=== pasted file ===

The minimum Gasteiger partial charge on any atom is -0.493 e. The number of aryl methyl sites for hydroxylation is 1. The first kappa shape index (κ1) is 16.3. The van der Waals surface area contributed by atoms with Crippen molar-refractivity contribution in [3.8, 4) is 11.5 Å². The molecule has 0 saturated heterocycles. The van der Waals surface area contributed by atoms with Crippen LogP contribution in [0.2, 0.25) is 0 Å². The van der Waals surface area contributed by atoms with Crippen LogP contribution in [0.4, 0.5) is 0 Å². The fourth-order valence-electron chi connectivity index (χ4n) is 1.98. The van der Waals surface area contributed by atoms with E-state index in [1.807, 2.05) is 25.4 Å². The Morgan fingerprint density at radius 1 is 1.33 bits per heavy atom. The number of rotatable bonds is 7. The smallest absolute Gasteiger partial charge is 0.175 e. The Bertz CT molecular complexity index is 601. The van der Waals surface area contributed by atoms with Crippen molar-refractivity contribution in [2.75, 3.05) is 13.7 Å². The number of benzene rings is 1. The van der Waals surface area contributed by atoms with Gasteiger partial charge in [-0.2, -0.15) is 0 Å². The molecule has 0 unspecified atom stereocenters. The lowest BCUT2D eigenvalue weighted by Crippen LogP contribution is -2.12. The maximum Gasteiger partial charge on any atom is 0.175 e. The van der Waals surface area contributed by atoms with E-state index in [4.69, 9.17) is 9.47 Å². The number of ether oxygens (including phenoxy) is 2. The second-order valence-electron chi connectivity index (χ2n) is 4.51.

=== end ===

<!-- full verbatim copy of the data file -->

The minimum Gasteiger partial charge on any atom is -0.493 e. The number of aryl methyl sites for hydroxylation is 1. The first kappa shape index (κ1) is 16.3. The van der Waals surface area contributed by atoms with Crippen molar-refractivity contribution in [3.8, 4) is 11.5 Å². The molecule has 0 saturated heterocycles. The van der Waals surface area contributed by atoms with Crippen LogP contribution in [0.2, 0.25) is 0 Å². The van der Waals surface area contributed by atoms with Crippen LogP contribution in [0.4, 0.5) is 0 Å². The fourth-order valence-electron chi connectivity index (χ4n) is 1.98. The van der Waals surface area contributed by atoms with E-state index in [1.807, 2.05) is 25.4 Å². The Morgan fingerprint density at radius 1 is 1.33 bits per heavy atom. The number of rotatable bonds is 7. The smallest absolute Gasteiger partial charge is 0.175 e. The Bertz CT molecular complexity index is 601. The van der Waals surface area contributed by atoms with Crippen molar-refractivity contribution in [2.75, 3.05) is 13.7 Å². The number of benzene rings is 1. The van der Waals surface area contributed by atoms with Gasteiger partial charge in [-0.2, -0.15) is 0 Å². The molecule has 0 unspecified atom stereocenters. The lowest BCUT2D eigenvalue weighted by Crippen LogP contribution is -2.12. The maximum Gasteiger partial charge on any atom is 0.175 e. The van der Waals surface area contributed by atoms with E-state index in [4.69, 9.17) is 9.47 Å². The number of ether oxygens (including phenoxy) is 2. The second-order valence-electron chi connectivity index (χ2n) is 4.51.